What is Role-playing?

by Jonathan Hook published 2019/03/01 11:35:33 GMT-7, last modified 2022-11-12T09:45:20-07:00
A brief overview of role-playing as a concept and its researched benefits.

“We are what we pretend to be so we must be careful what we pretend to be.”

— Kurt Vonnegut from Mother Night


Firefighter, priest, baker, car salesman, lumberjack, grandmother, and criminal.


What came to mind as your read those words?


What do they have in common?


From the perspective of social science these are each social roles. The American Psychological Association dictionary of psychology defines a social role as, “the set of attitudes and characteristic behaviors expected of an individual who occupies a specific position or performs a particular function in a social context” (2019).


From this perspective, the firefighter is characterized not only by their behaviors, but by the social position they hold. Think of all the social dimensions to being a firefighter. Firefighters belong to a firehouse or union where they serve communally with other firefighters, they wear a special uniform which serves more than practical functions, their behavior is grounded on social expectations, and they garner specific attitudes from strangers including respect, admiration, and obedience.


These are but a few examples of the various dimensions of Role Theory as set out by psychologist Bruce Biddle in his 1979 text of the same title. Role Theory explains the variety of ways that an individual’s social roles influence their actions and identity. If you sat and thought long enough, I’m sure you could think of a dozen social aspects to the firefighter which are not merely related to the act of extinguishing fires and rescuing house cats.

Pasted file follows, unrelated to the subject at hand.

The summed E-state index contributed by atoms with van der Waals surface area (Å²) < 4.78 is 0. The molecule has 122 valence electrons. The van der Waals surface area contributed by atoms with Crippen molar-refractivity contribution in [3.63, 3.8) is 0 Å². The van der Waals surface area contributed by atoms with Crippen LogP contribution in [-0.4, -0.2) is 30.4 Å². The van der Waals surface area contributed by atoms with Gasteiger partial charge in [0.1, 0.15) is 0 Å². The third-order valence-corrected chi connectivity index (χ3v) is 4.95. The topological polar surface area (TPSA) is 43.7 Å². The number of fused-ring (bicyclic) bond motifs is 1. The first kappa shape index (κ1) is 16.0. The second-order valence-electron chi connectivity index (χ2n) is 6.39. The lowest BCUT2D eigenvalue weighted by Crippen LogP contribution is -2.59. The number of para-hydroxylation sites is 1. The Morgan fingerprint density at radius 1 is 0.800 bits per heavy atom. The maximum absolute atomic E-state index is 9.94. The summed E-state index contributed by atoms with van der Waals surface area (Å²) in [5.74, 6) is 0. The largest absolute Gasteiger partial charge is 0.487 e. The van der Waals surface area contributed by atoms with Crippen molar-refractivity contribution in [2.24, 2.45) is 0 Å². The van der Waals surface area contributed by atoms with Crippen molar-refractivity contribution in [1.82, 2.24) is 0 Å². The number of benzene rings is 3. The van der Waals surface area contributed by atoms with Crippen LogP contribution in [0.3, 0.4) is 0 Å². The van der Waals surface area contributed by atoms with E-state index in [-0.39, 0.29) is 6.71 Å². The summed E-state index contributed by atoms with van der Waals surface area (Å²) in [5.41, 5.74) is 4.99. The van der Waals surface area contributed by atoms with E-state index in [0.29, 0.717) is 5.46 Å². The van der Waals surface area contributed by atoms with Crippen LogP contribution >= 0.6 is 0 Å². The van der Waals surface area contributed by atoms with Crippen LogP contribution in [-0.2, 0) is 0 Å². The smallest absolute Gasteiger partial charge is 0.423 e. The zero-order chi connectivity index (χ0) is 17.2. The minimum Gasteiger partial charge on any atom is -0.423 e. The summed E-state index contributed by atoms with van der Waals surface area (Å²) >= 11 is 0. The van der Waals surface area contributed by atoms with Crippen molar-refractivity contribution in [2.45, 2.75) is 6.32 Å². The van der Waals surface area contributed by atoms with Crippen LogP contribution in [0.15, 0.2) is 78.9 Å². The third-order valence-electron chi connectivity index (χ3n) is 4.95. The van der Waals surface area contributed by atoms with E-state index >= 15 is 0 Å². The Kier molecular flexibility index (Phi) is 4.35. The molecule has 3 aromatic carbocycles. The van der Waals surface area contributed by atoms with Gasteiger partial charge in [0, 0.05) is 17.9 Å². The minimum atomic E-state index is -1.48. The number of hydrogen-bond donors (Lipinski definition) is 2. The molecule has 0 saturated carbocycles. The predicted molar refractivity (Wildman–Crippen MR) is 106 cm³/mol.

To illustrate this point of view further, I want you to imagine that an upstanding bystander named Jane puts out a fire in a damaged vehicle saving an injured driver in the process. If word of Jane’s accomplishment reaches the news, she will no doubt be considered a hero, but no one in their right mind would from then on refer to her as a firefighter. Not until heroic Jane learns about combustion and water hoses, puts on a uniform and joins a group of like-dressed people will she be referred to as a firefighter proper. Therein lies the power and importance of social roles.


In many ways our identities are not merely the result of the thing we are doing, but of the social role we are fulfilling. Our identities are constructed not only by our behavioral responses to the environment, but by our responses to other people and their responses to us.


So important are social roles to identity, that founding sociologist George Herbert Mead hypothesized that our very sense of self is the result of trying on, or playing roles with, what he called the generalized other or the aggregation of people’s viewpoints (1934). For Mead, the self does not exist outside of a social context.


More contemporary research in the social and personality fields of psychology builds on the notion of how our sense of self is impacted by our social environment (Turner, Oakes, Haslma, & McGarty, 1994).

Of course, many social roles can be taken up with much greater ease than say, firefighting. Some roles are so fluid and diffuse that we can slip into them without even noticing. At various points in our lives we will find ourselves fulfilling roles we did not sign up for, and we will unconsciously ascribe roles to others more often than that.